It is said that when the British left India, they gifted their mannerism to the Parsis. I do not know the authenticity of such whimsical statements, although I have never seen any community with such great degree of clear-cut decorum. Parsi is a Persian Zoroastrian ethnic community; a minority in the Indian sub-continent. In a religion conscious environment Parsis are the most –mild-mannered and according to my adolescent psyche aromatic individuals. As a child my pleasant memories of experiencing Parsi culture were those pleasant Sundays spent with an elderly neighbor. Dhun Aunty, as we would address her, would serve our hungry mouths with the most delectable savory dishes of meat and eggs. The spicy curries and rice with caramelized onions were devoured amid the lingering aroma of sandalwood and eau de cologne. Bowls of warm bread pudding with afternoon tea while laughing your guts outs to the antics of Laurel and Hardy would see an end to a wonderful soiree. It is where I learned to differentiate between Mozart’s Symphony. 40 and ‘The Blue Danube’ (although I’m still a novice to ‘C’ major or ‘G Minor identification) and browsed Wren & Martin before it became mandatory in school. Things have drastically changed now with increase in western urbanization and vast immigration to foreign lands, yet the authenticity of the culture can be experienced in certain residential colonies strictly built for the respected community.
Firoza Baag is one such residential colony adorned by a three apartment buildings and filled with the quirkiest and amusing occupants one can come across. The 11 short stories brim with incidents that flatter the humdrum lives of its occupants or events taking place at a lazy hour that either might be life-changing or may just fade away into a speck of wistfulness. The stories trickle from hilarity to seriousness of bigotry and communalism that become a major part of a sub-culture. Subtle racism, cultural labeling and the insecurities prevailing over other influential communities can be seen throughout the book. This is quite a norm here in India where preference for “fair” skin tones and understated prejudices seep into daily life. The multifarious patterns of Bombay and its people through the lives of one community are comparable to listening to ‘Moonlight Sonata’ at a crowded train station. The concluding story “Swimming Lessons” sums up the entirety of this book as it juxtaposes facts and fictions and illuminates the brilliance of a writer called Rohinton Mistry.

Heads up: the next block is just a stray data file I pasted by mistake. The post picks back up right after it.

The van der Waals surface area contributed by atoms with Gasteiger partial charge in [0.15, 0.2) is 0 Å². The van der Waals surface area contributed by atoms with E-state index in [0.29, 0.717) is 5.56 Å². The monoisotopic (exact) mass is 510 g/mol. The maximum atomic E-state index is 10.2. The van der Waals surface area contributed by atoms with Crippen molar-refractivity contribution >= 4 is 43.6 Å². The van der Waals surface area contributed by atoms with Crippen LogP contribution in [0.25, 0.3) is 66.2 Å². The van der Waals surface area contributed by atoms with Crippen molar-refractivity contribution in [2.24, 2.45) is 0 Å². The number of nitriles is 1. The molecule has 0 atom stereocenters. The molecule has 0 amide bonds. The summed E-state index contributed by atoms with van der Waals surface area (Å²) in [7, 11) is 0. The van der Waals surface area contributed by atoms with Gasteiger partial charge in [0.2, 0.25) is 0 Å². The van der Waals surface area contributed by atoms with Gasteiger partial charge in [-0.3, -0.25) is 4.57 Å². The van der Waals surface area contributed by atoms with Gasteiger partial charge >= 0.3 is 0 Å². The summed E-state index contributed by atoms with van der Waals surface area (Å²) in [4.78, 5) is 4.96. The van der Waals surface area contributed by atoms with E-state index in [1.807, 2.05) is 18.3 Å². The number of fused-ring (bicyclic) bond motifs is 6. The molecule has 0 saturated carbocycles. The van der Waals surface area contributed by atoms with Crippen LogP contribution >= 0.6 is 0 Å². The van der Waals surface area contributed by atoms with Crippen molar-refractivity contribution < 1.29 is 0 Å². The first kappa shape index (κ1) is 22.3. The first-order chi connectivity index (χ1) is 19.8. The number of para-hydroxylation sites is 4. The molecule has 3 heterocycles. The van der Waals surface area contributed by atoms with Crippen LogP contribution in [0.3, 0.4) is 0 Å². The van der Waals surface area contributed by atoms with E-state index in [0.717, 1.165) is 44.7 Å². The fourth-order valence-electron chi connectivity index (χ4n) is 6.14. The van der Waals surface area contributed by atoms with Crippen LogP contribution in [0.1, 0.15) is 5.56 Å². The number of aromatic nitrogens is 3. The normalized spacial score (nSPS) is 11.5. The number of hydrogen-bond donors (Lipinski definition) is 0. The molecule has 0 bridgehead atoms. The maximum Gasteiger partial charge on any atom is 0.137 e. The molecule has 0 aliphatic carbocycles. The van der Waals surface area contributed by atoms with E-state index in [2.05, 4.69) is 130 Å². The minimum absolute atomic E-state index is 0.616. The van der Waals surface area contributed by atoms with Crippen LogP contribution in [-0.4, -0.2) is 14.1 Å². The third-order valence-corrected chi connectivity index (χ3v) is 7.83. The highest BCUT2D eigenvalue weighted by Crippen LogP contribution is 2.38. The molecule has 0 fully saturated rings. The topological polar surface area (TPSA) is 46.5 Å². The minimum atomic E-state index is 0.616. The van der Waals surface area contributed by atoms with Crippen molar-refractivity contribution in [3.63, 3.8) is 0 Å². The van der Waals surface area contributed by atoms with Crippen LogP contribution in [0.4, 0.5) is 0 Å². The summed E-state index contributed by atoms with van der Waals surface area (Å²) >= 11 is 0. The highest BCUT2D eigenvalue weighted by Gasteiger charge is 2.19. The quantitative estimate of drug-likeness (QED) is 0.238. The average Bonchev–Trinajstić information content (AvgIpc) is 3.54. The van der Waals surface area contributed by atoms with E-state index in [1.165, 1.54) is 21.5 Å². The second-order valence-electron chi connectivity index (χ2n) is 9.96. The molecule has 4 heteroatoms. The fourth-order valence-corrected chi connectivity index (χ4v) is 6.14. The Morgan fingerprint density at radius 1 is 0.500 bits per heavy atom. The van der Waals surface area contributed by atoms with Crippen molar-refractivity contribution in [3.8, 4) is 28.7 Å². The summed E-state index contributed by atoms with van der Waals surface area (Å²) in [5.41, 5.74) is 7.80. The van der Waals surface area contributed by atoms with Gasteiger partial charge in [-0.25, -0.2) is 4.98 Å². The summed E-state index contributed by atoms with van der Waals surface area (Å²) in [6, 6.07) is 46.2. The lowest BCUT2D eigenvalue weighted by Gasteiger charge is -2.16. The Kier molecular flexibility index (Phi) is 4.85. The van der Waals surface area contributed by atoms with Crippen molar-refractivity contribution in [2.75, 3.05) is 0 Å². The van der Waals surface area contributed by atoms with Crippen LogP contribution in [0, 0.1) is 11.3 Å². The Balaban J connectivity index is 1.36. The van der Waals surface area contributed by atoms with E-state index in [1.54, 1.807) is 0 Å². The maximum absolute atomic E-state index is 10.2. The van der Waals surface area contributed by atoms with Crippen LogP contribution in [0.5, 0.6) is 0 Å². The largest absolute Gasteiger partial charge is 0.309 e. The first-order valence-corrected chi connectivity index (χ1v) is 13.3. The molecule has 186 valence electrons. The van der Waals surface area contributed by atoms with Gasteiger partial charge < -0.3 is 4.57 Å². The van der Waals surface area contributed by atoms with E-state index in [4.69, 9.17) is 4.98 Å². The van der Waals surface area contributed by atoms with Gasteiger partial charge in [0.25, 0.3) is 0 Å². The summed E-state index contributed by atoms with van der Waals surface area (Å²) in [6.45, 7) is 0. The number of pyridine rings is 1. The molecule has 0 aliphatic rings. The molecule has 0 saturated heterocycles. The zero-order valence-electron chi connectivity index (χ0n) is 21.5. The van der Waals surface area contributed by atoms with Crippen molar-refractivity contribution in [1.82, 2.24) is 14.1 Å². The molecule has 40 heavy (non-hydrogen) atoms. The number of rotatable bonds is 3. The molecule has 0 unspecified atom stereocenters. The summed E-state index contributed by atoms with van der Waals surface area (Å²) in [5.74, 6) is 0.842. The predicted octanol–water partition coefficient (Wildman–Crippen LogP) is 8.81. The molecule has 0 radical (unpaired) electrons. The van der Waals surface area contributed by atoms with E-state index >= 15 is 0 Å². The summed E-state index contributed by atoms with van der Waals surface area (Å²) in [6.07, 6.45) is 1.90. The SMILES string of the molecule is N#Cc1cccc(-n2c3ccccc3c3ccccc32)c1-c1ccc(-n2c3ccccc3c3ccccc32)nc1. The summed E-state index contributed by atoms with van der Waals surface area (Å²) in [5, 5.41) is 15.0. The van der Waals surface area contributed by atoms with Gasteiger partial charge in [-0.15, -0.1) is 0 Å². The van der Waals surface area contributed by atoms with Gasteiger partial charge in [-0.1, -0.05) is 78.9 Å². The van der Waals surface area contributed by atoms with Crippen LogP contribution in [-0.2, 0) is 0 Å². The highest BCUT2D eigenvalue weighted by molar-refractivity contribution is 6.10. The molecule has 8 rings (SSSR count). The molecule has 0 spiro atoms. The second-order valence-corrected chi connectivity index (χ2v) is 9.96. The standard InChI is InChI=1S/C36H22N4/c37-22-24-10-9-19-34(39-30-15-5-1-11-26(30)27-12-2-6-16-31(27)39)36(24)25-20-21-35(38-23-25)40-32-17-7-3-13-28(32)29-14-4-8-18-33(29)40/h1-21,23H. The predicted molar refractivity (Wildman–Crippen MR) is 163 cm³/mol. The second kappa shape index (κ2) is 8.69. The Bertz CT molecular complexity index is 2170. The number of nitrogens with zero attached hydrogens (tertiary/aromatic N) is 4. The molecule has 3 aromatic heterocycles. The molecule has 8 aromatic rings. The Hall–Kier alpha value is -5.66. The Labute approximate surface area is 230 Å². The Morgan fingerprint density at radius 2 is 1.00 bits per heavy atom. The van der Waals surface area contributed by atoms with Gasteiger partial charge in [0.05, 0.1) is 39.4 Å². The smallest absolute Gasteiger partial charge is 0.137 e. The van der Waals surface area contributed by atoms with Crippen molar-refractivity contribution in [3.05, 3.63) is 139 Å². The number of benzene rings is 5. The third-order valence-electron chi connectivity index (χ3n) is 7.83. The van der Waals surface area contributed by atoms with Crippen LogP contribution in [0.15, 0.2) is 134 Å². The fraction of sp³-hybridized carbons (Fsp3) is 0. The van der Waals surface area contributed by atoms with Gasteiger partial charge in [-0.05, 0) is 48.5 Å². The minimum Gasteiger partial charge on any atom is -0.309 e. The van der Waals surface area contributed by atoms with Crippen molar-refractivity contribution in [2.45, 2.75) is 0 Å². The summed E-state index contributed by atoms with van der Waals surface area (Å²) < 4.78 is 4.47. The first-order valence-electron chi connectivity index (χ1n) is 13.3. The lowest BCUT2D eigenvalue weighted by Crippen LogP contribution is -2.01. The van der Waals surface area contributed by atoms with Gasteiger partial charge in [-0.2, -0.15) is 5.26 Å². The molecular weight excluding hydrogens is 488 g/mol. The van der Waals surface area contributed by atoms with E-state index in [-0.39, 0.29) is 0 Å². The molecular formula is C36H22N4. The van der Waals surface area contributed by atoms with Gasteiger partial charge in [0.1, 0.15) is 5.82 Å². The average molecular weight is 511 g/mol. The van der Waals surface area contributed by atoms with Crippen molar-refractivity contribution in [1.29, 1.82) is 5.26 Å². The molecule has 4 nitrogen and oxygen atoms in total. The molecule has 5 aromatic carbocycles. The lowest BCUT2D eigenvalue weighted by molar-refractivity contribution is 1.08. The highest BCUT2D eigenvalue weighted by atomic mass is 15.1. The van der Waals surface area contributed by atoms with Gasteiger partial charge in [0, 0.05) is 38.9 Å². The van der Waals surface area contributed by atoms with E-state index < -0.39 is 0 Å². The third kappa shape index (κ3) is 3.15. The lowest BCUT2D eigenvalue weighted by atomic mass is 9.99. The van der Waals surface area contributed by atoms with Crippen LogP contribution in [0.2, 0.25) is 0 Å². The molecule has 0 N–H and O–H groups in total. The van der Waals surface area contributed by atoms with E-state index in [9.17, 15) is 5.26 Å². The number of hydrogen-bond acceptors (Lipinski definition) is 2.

Words fail me when it comes to Mistry’s scintillating mosaic of inconsequential lives that seem to get lost in the crowd. He captures the nitty-gritty of one of the strictest religious community in Bombay through an array of lucid emotions and gentle compassion. Through his books I breathe the sweet air of my nostalgia and observe the frowning faces of strangers wondering the tale behind the wrinkle of their middling life. Rohinton Mistry, which is why I love your words so very much.